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Chest and sternum pain: Sternal pain – different causes

Chest or Back Pain – Digestive Disorders


Jonathan Gotfried

, MD, Lewis Katz School of Medicine at Temple University

Reviewed/Revised Jan 2022 | Modified Sep 2022


Pain in the middle of the chest or upper back can result from disorders of the esophagus Overview of the Esophagus The esophagus is the hollow tube that leads from the throat (pharynx) to the stomach. Food does not just fall through the esophagus into the stomach. The walls of the esophagus propel food to… read more or from disorders of the heart or aorta ( see Chest Pain Chest Pain Chest pain is a very common complaint. Pain may be sharp or dull, although some people with a chest disorder describe their sensation as discomfort, tightness, pressure, gas, burning, or aching… read more ). Symptoms may be similar. Gastroesophageal reflux disease Gastroesophageal Reflux Disease (GERD) In gastroesophageal reflux disease, stomach contents, including acid and bile, flow backward from the stomach into the esophagus, causing inflammation in the esophagus and pain in the bottom… read more (GERD), caused by stomach acid splashing up into the esophagus, can cause a burning sensation or a tightness under the breastbone (sternum), which may resemble the pain of heart disease. Spasms of the esophagus Esophageal Spasm Esophageal spasm is a disorder of the rhythmic waves of muscular contractions (peristalsis) of the esophagus. The cause of this disorder is not known. Symptoms include chest pain and difficulty… read more and other esophageal muscle disorders can cause a severe squeezing sensation also resembling the pain of heart disease.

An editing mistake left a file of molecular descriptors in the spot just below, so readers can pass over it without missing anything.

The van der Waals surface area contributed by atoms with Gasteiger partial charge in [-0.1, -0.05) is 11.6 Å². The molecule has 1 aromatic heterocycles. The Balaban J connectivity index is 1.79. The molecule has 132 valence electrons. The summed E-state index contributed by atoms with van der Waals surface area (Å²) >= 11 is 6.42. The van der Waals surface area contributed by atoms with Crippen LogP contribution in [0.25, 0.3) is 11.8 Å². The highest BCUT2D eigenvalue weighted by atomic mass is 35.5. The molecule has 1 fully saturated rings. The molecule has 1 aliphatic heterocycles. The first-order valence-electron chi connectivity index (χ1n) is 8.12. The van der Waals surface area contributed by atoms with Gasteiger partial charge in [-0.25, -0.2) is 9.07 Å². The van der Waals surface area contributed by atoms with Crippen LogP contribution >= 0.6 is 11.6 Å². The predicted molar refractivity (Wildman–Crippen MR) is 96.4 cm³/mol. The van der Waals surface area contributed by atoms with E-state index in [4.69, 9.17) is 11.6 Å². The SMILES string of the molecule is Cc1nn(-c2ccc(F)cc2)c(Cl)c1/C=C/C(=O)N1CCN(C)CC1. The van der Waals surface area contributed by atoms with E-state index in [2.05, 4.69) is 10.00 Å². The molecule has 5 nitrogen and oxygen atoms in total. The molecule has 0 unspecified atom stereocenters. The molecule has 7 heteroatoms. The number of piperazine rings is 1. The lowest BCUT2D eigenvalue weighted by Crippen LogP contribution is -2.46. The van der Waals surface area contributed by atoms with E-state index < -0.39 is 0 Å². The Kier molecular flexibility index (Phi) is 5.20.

Some symptoms are more suggestive of esophageal disorders. Severe pain that occurs suddenly after vomiting or after a procedure involving the esophagus suggests a rupture of the esophagus, although this is rare. Heartburn is a burning pain caused by GERD that rises into the chest and sometimes the neck and throat, usually after meals or when lying down. Heartburn is among the most common digestive symptoms in the United States. Difficulty swallowing Difficulty Swallowing Some people have difficulty swallowing (dysphagia). In dysphagia, foods and/or liquids do not move normally from the throat (pharynx) to the stomach. People feel as though food or liquids become… read more and discomfort that occurs only with swallowing also suggest an esophageal disorder. Chest discomfort that occurs routinely with exertion and goes away after a brief rest suggests a heart problem. However, because symptoms frequently overlap, and because heart disease is particularly dangerous, doctors often do a chest x-ray X-Rays of the Chest Anyone thought to have a heart disorder has chest x-rays taken from the front and the side. Typically, the person is standing upright, but chest x-rays can be done with people lying in bed if. .. read more , an electrocardiogram Electrocardiography Electrocardiography (ECG) is a quick, simple, painless procedure in which the heart’s electrical impulses are amplified and recorded. This record, the electrocardiogram (also known as an ECG)… read more (ECG), and sometimes a cardiac stress test Stress Testing Stressing the heart (by exercise or by use of stimulant drugs to make the heart beat faster and more forcibly) can help identify coronary artery disease. In coronary artery disease, blood flow… read more before doing tests to look for esophageal disease.